Which is worse, bad Zoom or bad In-Real-Life?

September 30, 2022

     By Duncan Green     

Since in-real-life contact resumed, I have been to some classically terrible academic seminars (which took me back to this 2016 cathartic rant). Here are my notes from one recent purgatorial experience:

‘Forgotten just how bad academic seminars can be (come back Covid, all is forgiven!):
  • Not reading the room (full of people who know the context), so they spend most of the time telling us stuff we already know
  • Powerpoint slides of a 100+ words, and no images → powerpoint karaoke (reading them out)
  • Failing to pull out any new/interesting findings (assuming there are some)
  • Saying (repeatedly), ‘sorry don’t have time to go into detail, so I’m going to stick to platitudes and generalities – the good stuff is all in the paper’
  • But the paper isn’t published yet, so I can’t trawl through it in search of nuggets while keeping half an ear on the presentations
  • Going over into the Q&A time, (which actually doesn’t matter, bc most people are too zombified to ask questions)
  • First question to a man

= Kill me now.

Why hasn’t this changed, after all the seminars on presentation skills, research for impact, the advice on 20 words per slide etc etc? Some thoughts:

Maybe it works on some other level – performative academic, where incentives require you to present in a certain way, even if it turns off the audience?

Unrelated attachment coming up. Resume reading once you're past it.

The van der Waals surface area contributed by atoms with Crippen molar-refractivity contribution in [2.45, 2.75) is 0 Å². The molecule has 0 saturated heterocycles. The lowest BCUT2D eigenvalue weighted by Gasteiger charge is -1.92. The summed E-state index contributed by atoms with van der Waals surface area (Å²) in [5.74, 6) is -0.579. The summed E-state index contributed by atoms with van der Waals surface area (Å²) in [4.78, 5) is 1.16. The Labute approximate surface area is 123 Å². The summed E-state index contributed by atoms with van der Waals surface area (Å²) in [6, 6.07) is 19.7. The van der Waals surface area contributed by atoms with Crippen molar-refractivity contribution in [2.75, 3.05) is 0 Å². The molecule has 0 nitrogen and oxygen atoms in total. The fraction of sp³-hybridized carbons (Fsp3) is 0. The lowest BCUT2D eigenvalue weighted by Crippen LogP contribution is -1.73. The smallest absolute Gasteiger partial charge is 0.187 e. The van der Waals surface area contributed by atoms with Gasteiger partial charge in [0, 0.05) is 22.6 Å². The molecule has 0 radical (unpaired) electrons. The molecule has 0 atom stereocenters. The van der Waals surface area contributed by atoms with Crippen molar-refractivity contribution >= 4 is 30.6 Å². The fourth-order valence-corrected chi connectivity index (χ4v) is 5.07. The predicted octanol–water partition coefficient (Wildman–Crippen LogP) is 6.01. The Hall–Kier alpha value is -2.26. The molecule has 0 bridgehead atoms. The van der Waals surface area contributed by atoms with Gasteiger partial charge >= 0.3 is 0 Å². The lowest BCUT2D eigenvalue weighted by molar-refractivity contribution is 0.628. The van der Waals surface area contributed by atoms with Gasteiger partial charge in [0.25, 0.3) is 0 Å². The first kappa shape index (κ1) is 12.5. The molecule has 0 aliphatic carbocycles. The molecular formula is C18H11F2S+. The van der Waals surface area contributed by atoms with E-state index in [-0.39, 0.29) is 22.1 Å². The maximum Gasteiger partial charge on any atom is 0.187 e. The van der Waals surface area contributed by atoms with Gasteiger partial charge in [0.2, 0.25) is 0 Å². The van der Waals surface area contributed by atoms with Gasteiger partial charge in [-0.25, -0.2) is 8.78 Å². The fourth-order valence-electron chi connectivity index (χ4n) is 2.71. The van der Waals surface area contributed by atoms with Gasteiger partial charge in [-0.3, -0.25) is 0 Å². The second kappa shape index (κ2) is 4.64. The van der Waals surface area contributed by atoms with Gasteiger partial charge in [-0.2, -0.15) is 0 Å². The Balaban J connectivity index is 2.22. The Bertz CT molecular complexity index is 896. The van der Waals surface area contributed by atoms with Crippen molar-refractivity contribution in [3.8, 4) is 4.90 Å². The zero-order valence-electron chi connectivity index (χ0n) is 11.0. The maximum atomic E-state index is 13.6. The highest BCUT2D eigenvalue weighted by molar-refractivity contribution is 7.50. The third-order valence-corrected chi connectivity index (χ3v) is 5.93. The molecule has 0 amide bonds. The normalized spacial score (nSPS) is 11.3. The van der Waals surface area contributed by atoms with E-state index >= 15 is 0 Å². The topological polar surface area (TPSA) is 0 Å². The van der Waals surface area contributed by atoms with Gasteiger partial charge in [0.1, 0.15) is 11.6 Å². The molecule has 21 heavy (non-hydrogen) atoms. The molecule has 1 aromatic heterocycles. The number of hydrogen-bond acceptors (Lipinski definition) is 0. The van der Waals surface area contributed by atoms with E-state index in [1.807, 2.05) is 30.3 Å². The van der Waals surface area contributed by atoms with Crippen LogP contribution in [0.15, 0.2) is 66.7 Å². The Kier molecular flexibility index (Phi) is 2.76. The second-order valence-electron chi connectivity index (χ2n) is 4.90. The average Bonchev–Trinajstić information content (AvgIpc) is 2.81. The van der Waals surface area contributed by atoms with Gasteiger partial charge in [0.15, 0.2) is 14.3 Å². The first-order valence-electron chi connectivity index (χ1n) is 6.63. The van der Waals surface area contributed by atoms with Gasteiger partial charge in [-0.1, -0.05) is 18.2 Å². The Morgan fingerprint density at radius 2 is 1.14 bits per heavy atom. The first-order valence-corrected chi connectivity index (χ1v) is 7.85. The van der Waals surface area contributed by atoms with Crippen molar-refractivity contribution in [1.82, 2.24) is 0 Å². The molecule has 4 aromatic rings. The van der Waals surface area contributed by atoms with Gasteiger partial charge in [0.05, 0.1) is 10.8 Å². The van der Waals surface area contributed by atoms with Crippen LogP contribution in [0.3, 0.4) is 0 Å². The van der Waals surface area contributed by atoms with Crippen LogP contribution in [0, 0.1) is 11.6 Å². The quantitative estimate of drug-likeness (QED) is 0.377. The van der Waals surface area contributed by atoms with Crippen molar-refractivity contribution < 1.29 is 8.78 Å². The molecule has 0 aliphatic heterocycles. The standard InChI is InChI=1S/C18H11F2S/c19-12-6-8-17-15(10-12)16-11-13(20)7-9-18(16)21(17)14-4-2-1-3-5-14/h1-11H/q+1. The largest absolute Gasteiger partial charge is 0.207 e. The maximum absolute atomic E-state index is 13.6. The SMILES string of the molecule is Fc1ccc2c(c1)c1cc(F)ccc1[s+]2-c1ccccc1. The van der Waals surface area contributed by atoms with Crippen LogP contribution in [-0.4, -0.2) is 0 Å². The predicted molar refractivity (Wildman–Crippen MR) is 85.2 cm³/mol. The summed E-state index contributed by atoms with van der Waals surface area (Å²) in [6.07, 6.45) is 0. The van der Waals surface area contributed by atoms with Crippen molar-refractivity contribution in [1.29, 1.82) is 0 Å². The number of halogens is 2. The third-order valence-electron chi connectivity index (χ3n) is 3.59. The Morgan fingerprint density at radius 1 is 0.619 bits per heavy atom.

The ability to do POVO (Point of View of the Other) is still not taken seriously or encouraged – academia prioritises getting your ideas clear in your own head over helping others get them into theirs; NGOs love telling people what’s good for them/what’s important and right.’

Back to the 2016 post, which was actually about conferences full of coma-inducing panels, but covered some similar ground:

‘With my How Change Happens hat on, the obvious question is, why haven’t things changed already? Using the handy 3i rule of thumb, is it ideas, institutions or interests that are keeping things this way?

Ideas: maybe people genuinely think this format is the best possible, or just lack imagination – how do we undermine that view and get recognition of alternatives?

Institutions: is part of the reason for the leaden, top-down formats that organizers want to control the agenda, pump out their own material etc? Does everyone need to be on a platform, with at least 20 minutes to talk about themselves or their interests? If so, very hard to get away from panelism.

Interests: Academics have to write papers for career advancement and to feed the REF beast. But does that really mean they have to present and discuss them in such a mind-numbing way?’

So the seminars haven’t changed much, post Covid, but this week I was subjected to something even worse – seriously bad Zoom. Someone talking at high speed through a 50+ slide presentation for an hour without any interaction. Most people had cameras off, and I suspect were either not in the room, doing their emails, or watching videos of cats and baby goats.

Compare and contrast? At least if you make the sacrifice of getting to an in-real-life seminar, you tend to stay focussed and try and find some jewels (or at least a few shiny stones) in the porridge, and perhaps some networking with new people on the margins (if there’s any time left for that after the inevitable over-run). Even though the time sacrifice/opportunity cost is much greater with the added travel of a real life event, it’s hard to think of any redeeming features to bad Zoom.

That’s enough grumpy old man. Over to you – which is worse, bad Zoom or bad IRL?

And here’s the Zoom Last Supper from 2020’s Coronavirus Cartoon competition

September 30, 2022
Duncan Green